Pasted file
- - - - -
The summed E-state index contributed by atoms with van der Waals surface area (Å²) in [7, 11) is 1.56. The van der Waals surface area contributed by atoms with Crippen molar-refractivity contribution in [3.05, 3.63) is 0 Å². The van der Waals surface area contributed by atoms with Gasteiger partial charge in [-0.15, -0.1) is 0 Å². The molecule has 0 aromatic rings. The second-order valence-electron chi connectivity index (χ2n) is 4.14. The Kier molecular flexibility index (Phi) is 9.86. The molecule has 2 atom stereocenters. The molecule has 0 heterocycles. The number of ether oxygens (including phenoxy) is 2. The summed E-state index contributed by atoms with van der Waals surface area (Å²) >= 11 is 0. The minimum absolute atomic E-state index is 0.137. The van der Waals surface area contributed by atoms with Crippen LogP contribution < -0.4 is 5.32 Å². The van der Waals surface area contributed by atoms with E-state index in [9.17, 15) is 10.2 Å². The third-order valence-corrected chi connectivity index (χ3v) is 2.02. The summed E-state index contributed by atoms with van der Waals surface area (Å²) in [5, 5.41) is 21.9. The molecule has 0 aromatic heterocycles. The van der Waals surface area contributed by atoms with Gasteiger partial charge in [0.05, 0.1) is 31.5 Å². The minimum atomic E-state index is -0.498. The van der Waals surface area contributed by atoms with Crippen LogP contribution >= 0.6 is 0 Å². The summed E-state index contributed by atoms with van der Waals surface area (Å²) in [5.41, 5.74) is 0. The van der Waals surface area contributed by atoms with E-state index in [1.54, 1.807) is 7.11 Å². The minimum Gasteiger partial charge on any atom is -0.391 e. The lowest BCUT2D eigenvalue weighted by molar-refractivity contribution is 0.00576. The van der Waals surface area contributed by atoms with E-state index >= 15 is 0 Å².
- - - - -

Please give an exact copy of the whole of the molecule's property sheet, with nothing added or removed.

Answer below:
The summed E-state index contributed by atoms with van der Waals surface area (Å²) in [7, 11) is 1.56. The van der Waals surface area contributed by atoms with Crippen molar-refractivity contribution in [3.05, 3.63) is 0 Å². The van der Waals surface area contributed by atoms with Gasteiger partial charge in [-0.15, -0.1) is 0 Å². The molecule has 0 aromatic rings. The second-order valence-electron chi connectivity index (χ2n) is 4.14. The Kier molecular flexibility index (Phi) is 9.86. The molecule has 2 atom stereocenters. The molecule has 0 heterocycles. The number of ether oxygens (including phenoxy) is 2. The summed E-state index contributed by atoms with van der Waals surface area (Å²) >= 11 is 0. The minimum absolute atomic E-state index is 0.137. The van der Waals surface area contributed by atoms with Crippen LogP contribution < -0.4 is 5.32 Å². The van der Waals surface area contributed by atoms with E-state index in [9.17, 15) is 10.2 Å². The third-order valence-corrected chi connectivity index (χ3v) is 2.02. The summed E-state index contributed by atoms with van der Waals surface area (Å²) in [5, 5.41) is 21.9. The molecule has 0 aromatic heterocycles. The van der Waals surface area contributed by atoms with Gasteiger partial charge in [0.05, 0.1) is 31.5 Å². The minimum atomic E-state index is -0.498. The van der Waals surface area contributed by atoms with Crippen LogP contribution >= 0.6 is 0 Å². The summed E-state index contributed by atoms with van der Waals surface area (Å²) in [5.41, 5.74) is 0. The van der Waals surface area contributed by atoms with E-state index in [1.54, 1.807) is 7.11 Å². The minimum Gasteiger partial charge on any atom is -0.391 e. The lowest BCUT2D eigenvalue weighted by molar-refractivity contribution is 0.00576. The van der Waals surface area contributed by atoms with E-state index >= 15 is 0 Å².